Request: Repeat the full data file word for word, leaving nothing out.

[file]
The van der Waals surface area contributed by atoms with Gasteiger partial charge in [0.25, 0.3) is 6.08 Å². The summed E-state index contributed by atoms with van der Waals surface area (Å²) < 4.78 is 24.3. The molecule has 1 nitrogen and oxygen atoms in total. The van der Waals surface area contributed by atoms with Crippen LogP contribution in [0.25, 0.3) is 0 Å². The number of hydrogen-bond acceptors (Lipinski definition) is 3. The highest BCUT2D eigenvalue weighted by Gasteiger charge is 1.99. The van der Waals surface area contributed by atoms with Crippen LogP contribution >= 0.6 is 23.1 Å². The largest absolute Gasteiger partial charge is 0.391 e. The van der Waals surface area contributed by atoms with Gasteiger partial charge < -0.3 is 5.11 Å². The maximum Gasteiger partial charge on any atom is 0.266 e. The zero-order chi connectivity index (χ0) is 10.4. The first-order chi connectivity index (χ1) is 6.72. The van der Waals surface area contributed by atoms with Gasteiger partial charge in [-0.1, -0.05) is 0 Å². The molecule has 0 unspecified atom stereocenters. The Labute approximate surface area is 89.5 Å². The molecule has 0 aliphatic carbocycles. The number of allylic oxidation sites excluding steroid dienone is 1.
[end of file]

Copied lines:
The van der Waals surface area contributed by atoms with Gasteiger partial charge in [0.25, 0.3) is 6.08 Å². The summed E-state index contributed by atoms with van der Waals surface area (Å²) < 4.78 is 24.3. The molecule has 1 nitrogen and oxygen atoms in total. The van der Waals surface area contributed by atoms with Crippen LogP contribution in [0.25, 0.3) is 0 Å². The number of hydrogen-bond acceptors (Lipinski definition) is 3. The highest BCUT2D eigenvalue weighted by Gasteiger charge is 1.99. The van der Waals surface area contributed by atoms with Crippen LogP contribution >= 0.6 is 23.1 Å². The largest absolute Gasteiger partial charge is 0.391 e. The van der Waals surface area contributed by atoms with Gasteiger partial charge < -0.3 is 5.11 Å². The maximum Gasteiger partial charge on any atom is 0.266 e. The zero-order chi connectivity index (χ0) is 10.4. The first-order chi connectivity index (χ1) is 6.72. The van der Waals surface area contributed by atoms with Gasteiger partial charge in [-0.1, -0.05) is 0 Å². The molecule has 0 unspecified atom stereocenters. The Labute approximate surface area is 89.5 Å². The molecule has 0 aliphatic carbocycles. The number of allylic oxidation sites excluding steroid dienone is 1.